Fourth of July

Southeast DC apartment fire is a reminder not to mess with illegal fireworks: DC fire chief

"Fireworks are dangerous," the DC fire chief said

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Video provided by D.C. Fire and EMS shows what D.C.'s fire chief says are juveniles with illegal fireworks accidentally setting a housing complex on fire.

The fire, which took place earlier this week, quickly spread through about 30 apartments and left 76 people without homes. It's a sober reminder of the danger fireworks bring, ahead of the Fourth of July -- one of the holidays when they're most often used.

"This is a very important message from the fire department to our community: Fireworks are dangerous,” D.C. Fire and EMS Chief John Donnelly said.

D.C. firefighters demonstrated just how quickly that danger can spread on Thursday, showing how illegal fireworks can shoot projectiles that can injure people and start fires.

Mitchell Kannry, D.C.'s fire marshal, urges residents to only buy legal fireworks from licensed dealers and to follow some common sense safety tips.

"Never allow children to use fireworks unattended,” Kannry said. "When you're using legal fireworks, make sure they're on a flat area away from any structures, away from any fences, away from any dry brush. And make sure you have a water can, a water bucket, a fire extinguisher."

Across the country, fireworks are responsible for property damage, injury and even deaths. According to the Consumer Product Safety Commission, 11 people were killed in fireworks accidents in 2022.

While the chief says the apartment fire was started by children playing with illegal fireworks, adults are ultimately responsible.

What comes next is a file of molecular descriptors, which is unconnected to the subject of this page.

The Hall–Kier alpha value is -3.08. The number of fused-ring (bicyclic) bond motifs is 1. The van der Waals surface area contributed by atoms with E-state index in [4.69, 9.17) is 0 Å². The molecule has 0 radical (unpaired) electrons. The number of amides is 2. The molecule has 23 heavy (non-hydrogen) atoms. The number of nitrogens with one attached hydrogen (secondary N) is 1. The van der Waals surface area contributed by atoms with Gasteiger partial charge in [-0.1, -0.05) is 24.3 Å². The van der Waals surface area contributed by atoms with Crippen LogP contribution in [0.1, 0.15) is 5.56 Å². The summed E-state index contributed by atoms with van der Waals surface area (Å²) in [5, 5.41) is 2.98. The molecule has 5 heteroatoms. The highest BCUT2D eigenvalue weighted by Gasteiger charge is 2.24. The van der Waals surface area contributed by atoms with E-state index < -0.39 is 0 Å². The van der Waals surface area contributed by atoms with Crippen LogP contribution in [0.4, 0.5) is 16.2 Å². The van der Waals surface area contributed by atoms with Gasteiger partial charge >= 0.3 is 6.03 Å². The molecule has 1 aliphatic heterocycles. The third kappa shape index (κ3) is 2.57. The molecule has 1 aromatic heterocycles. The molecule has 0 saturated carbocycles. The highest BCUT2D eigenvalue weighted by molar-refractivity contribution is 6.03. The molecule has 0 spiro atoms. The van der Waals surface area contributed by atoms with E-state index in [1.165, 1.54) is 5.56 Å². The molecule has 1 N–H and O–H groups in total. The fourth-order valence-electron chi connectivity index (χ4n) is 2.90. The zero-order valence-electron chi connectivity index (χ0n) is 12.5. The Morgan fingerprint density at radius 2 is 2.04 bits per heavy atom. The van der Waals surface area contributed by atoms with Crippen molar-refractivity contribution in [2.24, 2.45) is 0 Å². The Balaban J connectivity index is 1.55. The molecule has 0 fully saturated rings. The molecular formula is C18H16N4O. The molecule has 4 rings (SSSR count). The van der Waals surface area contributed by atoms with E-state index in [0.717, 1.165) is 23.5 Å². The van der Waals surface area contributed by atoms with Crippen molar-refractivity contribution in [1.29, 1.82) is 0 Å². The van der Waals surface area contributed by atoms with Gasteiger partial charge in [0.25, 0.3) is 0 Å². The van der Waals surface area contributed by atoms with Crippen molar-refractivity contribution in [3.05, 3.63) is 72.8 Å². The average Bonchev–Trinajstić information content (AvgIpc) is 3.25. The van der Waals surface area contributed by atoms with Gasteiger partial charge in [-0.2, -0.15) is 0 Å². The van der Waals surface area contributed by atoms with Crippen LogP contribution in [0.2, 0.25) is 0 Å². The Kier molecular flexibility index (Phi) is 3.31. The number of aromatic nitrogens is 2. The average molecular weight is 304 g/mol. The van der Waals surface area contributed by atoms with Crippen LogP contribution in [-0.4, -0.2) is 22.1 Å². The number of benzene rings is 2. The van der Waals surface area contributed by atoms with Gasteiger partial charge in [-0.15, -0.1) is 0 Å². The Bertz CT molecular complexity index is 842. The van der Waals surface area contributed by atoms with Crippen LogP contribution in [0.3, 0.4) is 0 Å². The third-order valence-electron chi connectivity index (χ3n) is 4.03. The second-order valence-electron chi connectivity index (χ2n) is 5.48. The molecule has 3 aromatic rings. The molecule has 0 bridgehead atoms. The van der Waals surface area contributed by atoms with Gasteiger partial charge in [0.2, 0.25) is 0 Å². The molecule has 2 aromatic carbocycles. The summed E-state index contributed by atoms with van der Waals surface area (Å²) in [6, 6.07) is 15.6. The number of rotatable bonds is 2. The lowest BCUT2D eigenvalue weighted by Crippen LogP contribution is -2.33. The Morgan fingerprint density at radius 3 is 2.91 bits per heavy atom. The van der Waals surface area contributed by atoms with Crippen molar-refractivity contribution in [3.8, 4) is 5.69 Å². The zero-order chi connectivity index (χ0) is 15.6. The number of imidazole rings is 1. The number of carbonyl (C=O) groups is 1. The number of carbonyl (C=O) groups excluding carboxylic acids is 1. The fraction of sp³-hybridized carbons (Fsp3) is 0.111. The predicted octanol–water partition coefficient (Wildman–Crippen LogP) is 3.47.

"We have a pretty big fireworks problem in this community," said Donnelly. "That doesn't happen with children alone. We have plenty of adults that are engaged in it, condone it and allow it to happen. Their kids are also not driving to Pennsylvania or South Carolina on their own to buy fireworks. So, this is a community problem, and it's going to take a community to solve it."

Arson investigator Anne Guglik saved a man's life last year after an illegal firework exploded in his hand. She just so happened to be a block away and heard the sound.

“It blew up before they were able to throw it, and they lost most of their hand … So, I was able to go and put a tourniquet on his arm to slow down the bleeding," Guglik said.

"When there's a primary, direct explosion like that, it actually shreds the flesh, rather than just cutting it, and the mechanisms that cause blood flow to be slower from wounds don't work on shredded arteries and veins, so he could have bled very quickly," Guglik added.

According to the CPSC, about 75% of fireworks-related injuries happen in the weeks around July 4. Fire officials also warn fireworks sold legally in one state may not be legal in other jurisdictions.

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